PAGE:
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hopefully a sensible question this time...

See in the picture how the top half has the textures looking ok, but then the bottom half (after it rotated a little more)the texture is breaking up, and you can see the inside of the shape? the polygons have dissappaered?

What is this problem called? I need to know so I know what to look for when fixing it!

Incidentally, I'm doing this in Papervision. If you per chance know the fix (or if it is possible), I will give you permission to feel extra good about yourself if you can point me in the right direction.

What is this called?

Thanks heaps!

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up vote 8 down vote accepted

We called it "z-fighting" - but a more common term is z-ordering or z-buffer problems.

I'll try and explain the problem without diagrams 1st.

3D renderers work by drawing the polygons from back to front. It does this by assigning each polygon to one of a discrete number of positions. This works for most scenes.

You get a problem when there aren't enough slots to be able to decide which polygon is in front of another.

To solve it - it will depend on your application, but there are a number of things which should be common to all:

  1. Make sure the bounding box of the world is as small as possible.
  2. Increase the colour depth of your display. Both OpenGL and Direct3D can tie the number of z slots to the resolution of the display.
  3. Increase the number/decrease the size of your triangles. Smaller triangles are going to be less affected by this - but will decrease the performance as there are more to draw.

If you are running on Windows you should set the desktop to the highest colour resolution. You application might pick that up as the default to use.

Can you switch between OpenGL and Direct3D rendering? If so then try both, one might give better results than the other.

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z-fighting! Sounds like something to play after F-Zero! I can't/haven't yet found the way to do 1&2 in Papervision, but 3 did help. I took a performance hit, but I'll figure out something on the way. Thanks heaps! – Assembler Apr 22 '09 at 10:02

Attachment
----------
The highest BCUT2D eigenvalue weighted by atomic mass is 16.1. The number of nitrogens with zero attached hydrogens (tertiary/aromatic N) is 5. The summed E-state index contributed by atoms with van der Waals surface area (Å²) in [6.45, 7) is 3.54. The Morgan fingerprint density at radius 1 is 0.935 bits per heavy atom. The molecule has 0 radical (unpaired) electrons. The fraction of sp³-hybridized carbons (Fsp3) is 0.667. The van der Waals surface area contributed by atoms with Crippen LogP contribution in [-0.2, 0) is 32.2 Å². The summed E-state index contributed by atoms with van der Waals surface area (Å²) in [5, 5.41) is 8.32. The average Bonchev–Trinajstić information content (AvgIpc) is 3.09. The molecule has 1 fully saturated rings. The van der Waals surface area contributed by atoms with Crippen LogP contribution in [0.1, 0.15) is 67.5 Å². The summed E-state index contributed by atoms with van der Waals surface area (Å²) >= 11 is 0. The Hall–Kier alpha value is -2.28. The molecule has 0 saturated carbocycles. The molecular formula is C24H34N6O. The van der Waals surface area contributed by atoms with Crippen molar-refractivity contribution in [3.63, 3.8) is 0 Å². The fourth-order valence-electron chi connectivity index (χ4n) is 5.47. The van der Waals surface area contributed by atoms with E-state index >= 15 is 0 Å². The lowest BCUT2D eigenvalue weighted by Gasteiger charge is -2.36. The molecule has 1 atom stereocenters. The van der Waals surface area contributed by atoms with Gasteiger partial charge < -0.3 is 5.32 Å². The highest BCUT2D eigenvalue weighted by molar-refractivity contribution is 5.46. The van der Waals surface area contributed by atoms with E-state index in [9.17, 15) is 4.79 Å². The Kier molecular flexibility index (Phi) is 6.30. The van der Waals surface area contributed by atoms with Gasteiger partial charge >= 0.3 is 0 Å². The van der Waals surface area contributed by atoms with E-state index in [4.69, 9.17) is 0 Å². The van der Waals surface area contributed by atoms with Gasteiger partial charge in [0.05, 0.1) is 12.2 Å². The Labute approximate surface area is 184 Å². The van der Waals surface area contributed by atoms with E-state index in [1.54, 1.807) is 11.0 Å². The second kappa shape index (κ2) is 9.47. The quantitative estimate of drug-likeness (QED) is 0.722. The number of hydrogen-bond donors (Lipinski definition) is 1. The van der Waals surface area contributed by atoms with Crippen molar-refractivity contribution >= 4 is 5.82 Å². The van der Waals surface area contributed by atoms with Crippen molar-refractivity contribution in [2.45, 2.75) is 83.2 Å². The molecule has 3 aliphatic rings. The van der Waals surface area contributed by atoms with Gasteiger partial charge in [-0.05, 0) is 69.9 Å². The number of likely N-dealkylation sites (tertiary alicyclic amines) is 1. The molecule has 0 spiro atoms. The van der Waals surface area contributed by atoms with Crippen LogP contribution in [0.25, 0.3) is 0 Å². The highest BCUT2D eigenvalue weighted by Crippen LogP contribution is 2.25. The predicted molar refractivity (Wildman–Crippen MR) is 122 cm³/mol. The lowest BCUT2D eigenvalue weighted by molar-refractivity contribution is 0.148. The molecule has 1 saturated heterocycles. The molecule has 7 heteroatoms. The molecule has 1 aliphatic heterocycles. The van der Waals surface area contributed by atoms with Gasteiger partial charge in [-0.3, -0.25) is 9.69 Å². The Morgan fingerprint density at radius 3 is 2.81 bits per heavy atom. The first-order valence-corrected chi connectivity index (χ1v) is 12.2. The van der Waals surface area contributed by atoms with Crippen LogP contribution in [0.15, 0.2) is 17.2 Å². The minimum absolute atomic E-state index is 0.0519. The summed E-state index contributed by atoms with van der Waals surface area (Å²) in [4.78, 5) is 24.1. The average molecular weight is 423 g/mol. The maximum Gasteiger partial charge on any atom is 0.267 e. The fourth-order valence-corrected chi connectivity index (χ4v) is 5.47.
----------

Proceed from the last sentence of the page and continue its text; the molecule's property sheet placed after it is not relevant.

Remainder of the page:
A better term is z-buffer problems. 2 might be independent of your modelling system - are you running on Windows? If so set it at the desktop level and see if that helps. – ChrisF Apr 22 '09 at 11:26
I don't follow the talk about back to front at all ... If actually using a Z Buffer, there's no need to sort the polygons. The Z buffer will resolve for each pixel which polygon should be in front. Except when the difference between two polygons is too small, which is when you get Z fighting. – unwind Apr 22 '09 at 11:35
The back to front drawing is how the z-buffer actually works. Nowadays this is all hidden in the graphics drivers, but when I started you had to know about these things. – ChrisF Apr 22 '09 at 11:40
ChrisF answers this question as if PV3D uses hardware renderer, which is not the case. PV3D is a software renderer which exploits flash's architecture. There is no Z buffer, hence there is no Z fighting. Option 3 helped because it's a way to hide linear tex-mapping interpolation. See my answer to see it in action. – LiraNuna Apr 22 '09 at 21:15

Seems to be a Z buffer problem, somehow. I'm not familiar with what you're using there, though, so I probably can't really help.

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Looks to me more like a decal that went wrong rather than z-fighting. Z-fighting usually has some jagged edges. The projection matrix for that particular triangle might be wrong (considering that the extent of the problem depend on the camera position).

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It's called linear mapping, it's a way to map the textures on the polygon. But this method is not perspective corrected, which leads to broken textures at extreme angles.

Linear Mapping Perspective Corrected texture mapping

Linear texture mapping (up) and perspective corrected texture mapping (down).

The only workaround is to add more polygons, which will hit performance (See this demo).

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Thanks! it's not quite actually the issue though, I think... with PV3D the materials have a precise:Boolean setting to work around this... I tried turning it on and off but the problem persisted. – Assembler Apr 22 '09 at 9:36
You can see a demo of how to overcome this here: – LiraNuna Apr 22 '09 at 21:09
Yeah this is a different issue, but also an important one when dealing with papervision. – Matt Rix Aug 11 '09 at 15:50

Do you have multiple overlayed textures and/or polygons?

From here it looks like the problem you get when you have exactly coincident surfaces, but floating point errors mean that you don't consistently see the right one.

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Close... that was the problem I had half an hour ago! – Assembler Apr 22 '09 at 9:02
Or duplicate polygons/vertices on the same exact spot, usually after copy/paste-ing stuff ^^ – Oskar Duveborn Apr 22 '09 at 11:53

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